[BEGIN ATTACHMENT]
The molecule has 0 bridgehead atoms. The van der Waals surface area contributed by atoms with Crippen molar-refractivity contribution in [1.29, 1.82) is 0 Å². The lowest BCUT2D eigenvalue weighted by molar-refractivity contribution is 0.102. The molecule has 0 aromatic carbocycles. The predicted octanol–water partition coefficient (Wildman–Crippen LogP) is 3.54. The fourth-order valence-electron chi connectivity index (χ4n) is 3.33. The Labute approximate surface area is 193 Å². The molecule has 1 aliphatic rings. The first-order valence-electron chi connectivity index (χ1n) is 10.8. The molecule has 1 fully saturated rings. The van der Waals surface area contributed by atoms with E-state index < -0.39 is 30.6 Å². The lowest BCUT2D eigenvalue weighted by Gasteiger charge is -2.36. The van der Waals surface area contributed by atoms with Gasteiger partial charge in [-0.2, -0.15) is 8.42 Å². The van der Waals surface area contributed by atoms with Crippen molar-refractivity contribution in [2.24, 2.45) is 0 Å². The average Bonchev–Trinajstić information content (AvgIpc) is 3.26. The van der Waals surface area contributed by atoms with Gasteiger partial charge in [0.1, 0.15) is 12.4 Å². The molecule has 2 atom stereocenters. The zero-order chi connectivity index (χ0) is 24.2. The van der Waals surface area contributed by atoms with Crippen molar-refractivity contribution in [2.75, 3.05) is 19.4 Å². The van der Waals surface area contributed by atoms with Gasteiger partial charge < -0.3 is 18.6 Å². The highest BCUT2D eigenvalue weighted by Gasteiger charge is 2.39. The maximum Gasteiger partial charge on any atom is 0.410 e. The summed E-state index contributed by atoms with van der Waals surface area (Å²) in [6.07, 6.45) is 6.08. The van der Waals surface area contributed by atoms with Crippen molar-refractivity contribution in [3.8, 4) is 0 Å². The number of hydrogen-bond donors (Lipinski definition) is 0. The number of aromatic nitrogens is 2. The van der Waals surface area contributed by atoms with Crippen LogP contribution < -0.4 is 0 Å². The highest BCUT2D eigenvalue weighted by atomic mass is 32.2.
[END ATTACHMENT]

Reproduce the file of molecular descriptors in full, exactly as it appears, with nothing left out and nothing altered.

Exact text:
The molecule has 0 bridgehead atoms. The van der Waals surface area contributed by atoms with Crippen molar-refractivity contribution in [1.29, 1.82) is 0 Å². The lowest BCUT2D eigenvalue weighted by molar-refractivity contribution is 0.102. The molecule has 0 aromatic carbocycles. The predicted octanol–water partition coefficient (Wildman–Crippen LogP) is 3.54. The fourth-order valence-electron chi connectivity index (χ4n) is 3.33. The Labute approximate surface area is 193 Å². The molecule has 1 aliphatic rings. The first-order valence-electron chi connectivity index (χ1n) is 10.8. The molecule has 1 fully saturated rings. The van der Waals surface area contributed by atoms with E-state index < -0.39 is 30.6 Å². The lowest BCUT2D eigenvalue weighted by Gasteiger charge is -2.36. The van der Waals surface area contributed by atoms with Gasteiger partial charge in [-0.2, -0.15) is 8.42 Å². The van der Waals surface area contributed by atoms with Crippen molar-refractivity contribution in [2.24, 2.45) is 0 Å². The average Bonchev–Trinajstić information content (AvgIpc) is 3.26. The van der Waals surface area contributed by atoms with Gasteiger partial charge in [0.1, 0.15) is 12.4 Å². The molecule has 2 atom stereocenters. The zero-order chi connectivity index (χ0) is 24.2. The van der Waals surface area contributed by atoms with Crippen molar-refractivity contribution in [2.75, 3.05) is 19.4 Å². The van der Waals surface area contributed by atoms with Gasteiger partial charge < -0.3 is 18.6 Å². The highest BCUT2D eigenvalue weighted by Gasteiger charge is 2.39. The maximum Gasteiger partial charge on any atom is 0.410 e. The summed E-state index contributed by atoms with van der Waals surface area (Å²) in [6.07, 6.45) is 6.08. The van der Waals surface area contributed by atoms with Crippen molar-refractivity contribution in [3.8, 4) is 0 Å². The number of hydrogen-bond donors (Lipinski definition) is 0. The number of aromatic nitrogens is 2. The van der Waals surface area contributed by atoms with Crippen LogP contribution < -0.4 is 0 Å². The highest BCUT2D eigenvalue weighted by atomic mass is 32.2.